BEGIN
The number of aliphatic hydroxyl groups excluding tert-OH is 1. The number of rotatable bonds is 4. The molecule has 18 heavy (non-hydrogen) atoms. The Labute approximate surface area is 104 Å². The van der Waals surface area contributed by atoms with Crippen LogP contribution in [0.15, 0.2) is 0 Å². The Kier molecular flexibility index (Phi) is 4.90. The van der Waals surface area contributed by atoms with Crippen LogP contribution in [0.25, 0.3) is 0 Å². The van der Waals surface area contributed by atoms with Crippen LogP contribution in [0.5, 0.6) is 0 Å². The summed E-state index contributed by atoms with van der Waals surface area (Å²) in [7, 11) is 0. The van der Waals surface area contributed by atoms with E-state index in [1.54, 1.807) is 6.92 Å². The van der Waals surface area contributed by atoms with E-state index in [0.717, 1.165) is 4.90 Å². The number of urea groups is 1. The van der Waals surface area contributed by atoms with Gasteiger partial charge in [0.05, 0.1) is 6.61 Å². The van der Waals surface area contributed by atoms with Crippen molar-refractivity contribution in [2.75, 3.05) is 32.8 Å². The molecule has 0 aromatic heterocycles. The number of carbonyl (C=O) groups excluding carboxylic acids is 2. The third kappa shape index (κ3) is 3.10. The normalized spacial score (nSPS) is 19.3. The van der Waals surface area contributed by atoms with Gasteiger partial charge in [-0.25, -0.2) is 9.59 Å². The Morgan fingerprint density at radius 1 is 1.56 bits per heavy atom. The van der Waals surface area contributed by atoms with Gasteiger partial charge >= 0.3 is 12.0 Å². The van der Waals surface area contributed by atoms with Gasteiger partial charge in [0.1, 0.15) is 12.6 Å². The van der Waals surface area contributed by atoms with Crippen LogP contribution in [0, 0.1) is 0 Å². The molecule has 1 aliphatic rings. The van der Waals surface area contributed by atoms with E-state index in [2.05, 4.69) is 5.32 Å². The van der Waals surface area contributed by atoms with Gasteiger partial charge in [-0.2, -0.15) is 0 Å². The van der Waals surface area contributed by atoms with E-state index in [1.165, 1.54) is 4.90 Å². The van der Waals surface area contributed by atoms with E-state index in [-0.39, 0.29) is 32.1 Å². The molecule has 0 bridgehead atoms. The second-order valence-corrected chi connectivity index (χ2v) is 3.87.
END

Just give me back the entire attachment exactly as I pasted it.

The number of aliphatic hydroxyl groups excluding tert-OH is 1. The number of rotatable bonds is 4. The molecule has 18 heavy (non-hydrogen) atoms. The Labute approximate surface area is 104 Å². The van der Waals surface area contributed by atoms with Crippen LogP contribution in [0.15, 0.2) is 0 Å². The Kier molecular flexibility index (Phi) is 4.90. The van der Waals surface area contributed by atoms with Crippen LogP contribution in [0.25, 0.3) is 0 Å². The van der Waals surface area contributed by atoms with Crippen LogP contribution in [0.5, 0.6) is 0 Å². The summed E-state index contributed by atoms with van der Waals surface area (Å²) in [7, 11) is 0. The van der Waals surface area contributed by atoms with E-state index in [1.54, 1.807) is 6.92 Å². The van der Waals surface area contributed by atoms with E-state index in [0.717, 1.165) is 4.90 Å². The number of urea groups is 1. The van der Waals surface area contributed by atoms with Gasteiger partial charge in [0.05, 0.1) is 6.61 Å². The van der Waals surface area contributed by atoms with Crippen molar-refractivity contribution in [2.75, 3.05) is 32.8 Å². The molecule has 0 aromatic heterocycles. The number of carbonyl (C=O) groups excluding carboxylic acids is 2. The third kappa shape index (κ3) is 3.10. The normalized spacial score (nSPS) is 19.3. The van der Waals surface area contributed by atoms with Gasteiger partial charge in [-0.25, -0.2) is 9.59 Å². The Morgan fingerprint density at radius 1 is 1.56 bits per heavy atom. The van der Waals surface area contributed by atoms with Gasteiger partial charge >= 0.3 is 12.0 Å². The van der Waals surface area contributed by atoms with Gasteiger partial charge in [0.1, 0.15) is 12.6 Å². The van der Waals surface area contributed by atoms with Crippen LogP contribution in [0, 0.1) is 0 Å². The molecule has 1 aliphatic rings. The van der Waals surface area contributed by atoms with E-state index in [2.05, 4.69) is 5.32 Å². The van der Waals surface area contributed by atoms with Gasteiger partial charge in [-0.2, -0.15) is 0 Å². The van der Waals surface area contributed by atoms with E-state index in [1.165, 1.54) is 4.90 Å². The van der Waals surface area contributed by atoms with E-state index in [-0.39, 0.29) is 32.1 Å². The molecule has 0 bridgehead atoms. The second-order valence-corrected chi connectivity index (χ2v) is 3.87.